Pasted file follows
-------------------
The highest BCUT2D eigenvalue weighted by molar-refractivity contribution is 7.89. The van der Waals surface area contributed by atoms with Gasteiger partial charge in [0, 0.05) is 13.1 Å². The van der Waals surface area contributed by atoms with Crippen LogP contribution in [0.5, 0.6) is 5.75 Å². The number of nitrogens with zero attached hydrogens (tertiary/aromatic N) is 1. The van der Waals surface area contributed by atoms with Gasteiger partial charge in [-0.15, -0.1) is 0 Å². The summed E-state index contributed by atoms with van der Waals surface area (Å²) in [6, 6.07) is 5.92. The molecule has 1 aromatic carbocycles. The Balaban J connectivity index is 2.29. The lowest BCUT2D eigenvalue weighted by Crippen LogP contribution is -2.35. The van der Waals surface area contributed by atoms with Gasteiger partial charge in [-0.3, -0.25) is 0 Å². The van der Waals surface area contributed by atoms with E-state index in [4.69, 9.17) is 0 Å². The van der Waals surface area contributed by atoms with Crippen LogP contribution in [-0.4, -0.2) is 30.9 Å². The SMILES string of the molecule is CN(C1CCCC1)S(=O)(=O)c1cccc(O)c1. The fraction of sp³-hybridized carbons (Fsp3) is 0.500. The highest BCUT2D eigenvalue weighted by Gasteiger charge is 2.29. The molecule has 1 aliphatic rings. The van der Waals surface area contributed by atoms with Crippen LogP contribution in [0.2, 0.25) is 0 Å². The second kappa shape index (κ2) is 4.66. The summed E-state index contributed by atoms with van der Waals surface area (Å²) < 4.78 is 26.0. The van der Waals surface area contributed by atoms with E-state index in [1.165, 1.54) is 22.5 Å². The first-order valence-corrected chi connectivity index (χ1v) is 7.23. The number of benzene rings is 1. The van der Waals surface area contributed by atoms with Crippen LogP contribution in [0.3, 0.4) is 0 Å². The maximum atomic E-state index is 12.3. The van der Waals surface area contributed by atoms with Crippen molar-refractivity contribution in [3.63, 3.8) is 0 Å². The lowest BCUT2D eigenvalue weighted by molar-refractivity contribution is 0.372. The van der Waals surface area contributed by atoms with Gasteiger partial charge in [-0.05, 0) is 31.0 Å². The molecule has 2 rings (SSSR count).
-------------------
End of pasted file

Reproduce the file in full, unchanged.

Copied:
The highest BCUT2D eigenvalue weighted by molar-refractivity contribution is 7.89. The van der Waals surface area contributed by atoms with Gasteiger partial charge in [0, 0.05) is 13.1 Å². The van der Waals surface area contributed by atoms with Crippen LogP contribution in [0.5, 0.6) is 5.75 Å². The number of nitrogens with zero attached hydrogens (tertiary/aromatic N) is 1. The van der Waals surface area contributed by atoms with Gasteiger partial charge in [-0.15, -0.1) is 0 Å². The summed E-state index contributed by atoms with van der Waals surface area (Å²) in [6, 6.07) is 5.92. The molecule has 1 aromatic carbocycles. The Balaban J connectivity index is 2.29. The lowest BCUT2D eigenvalue weighted by Crippen LogP contribution is -2.35. The van der Waals surface area contributed by atoms with Gasteiger partial charge in [-0.3, -0.25) is 0 Å². The van der Waals surface area contributed by atoms with E-state index in [4.69, 9.17) is 0 Å². The van der Waals surface area contributed by atoms with Crippen LogP contribution in [-0.4, -0.2) is 30.9 Å². The SMILES string of the molecule is CN(C1CCCC1)S(=O)(=O)c1cccc(O)c1. The fraction of sp³-hybridized carbons (Fsp3) is 0.500. The highest BCUT2D eigenvalue weighted by Gasteiger charge is 2.29. The molecule has 1 aliphatic rings. The van der Waals surface area contributed by atoms with Crippen LogP contribution in [0.2, 0.25) is 0 Å². The second kappa shape index (κ2) is 4.66. The summed E-state index contributed by atoms with van der Waals surface area (Å²) < 4.78 is 26.0. The van der Waals surface area contributed by atoms with E-state index in [1.165, 1.54) is 22.5 Å². The first-order valence-corrected chi connectivity index (χ1v) is 7.23. The number of benzene rings is 1. The van der Waals surface area contributed by atoms with Crippen LogP contribution in [0.3, 0.4) is 0 Å². The maximum atomic E-state index is 12.3. The van der Waals surface area contributed by atoms with Crippen molar-refractivity contribution in [3.63, 3.8) is 0 Å². The lowest BCUT2D eigenvalue weighted by molar-refractivity contribution is 0.372. The van der Waals surface area contributed by atoms with Gasteiger partial charge in [-0.05, 0) is 31.0 Å². The molecule has 2 rings (SSSR count).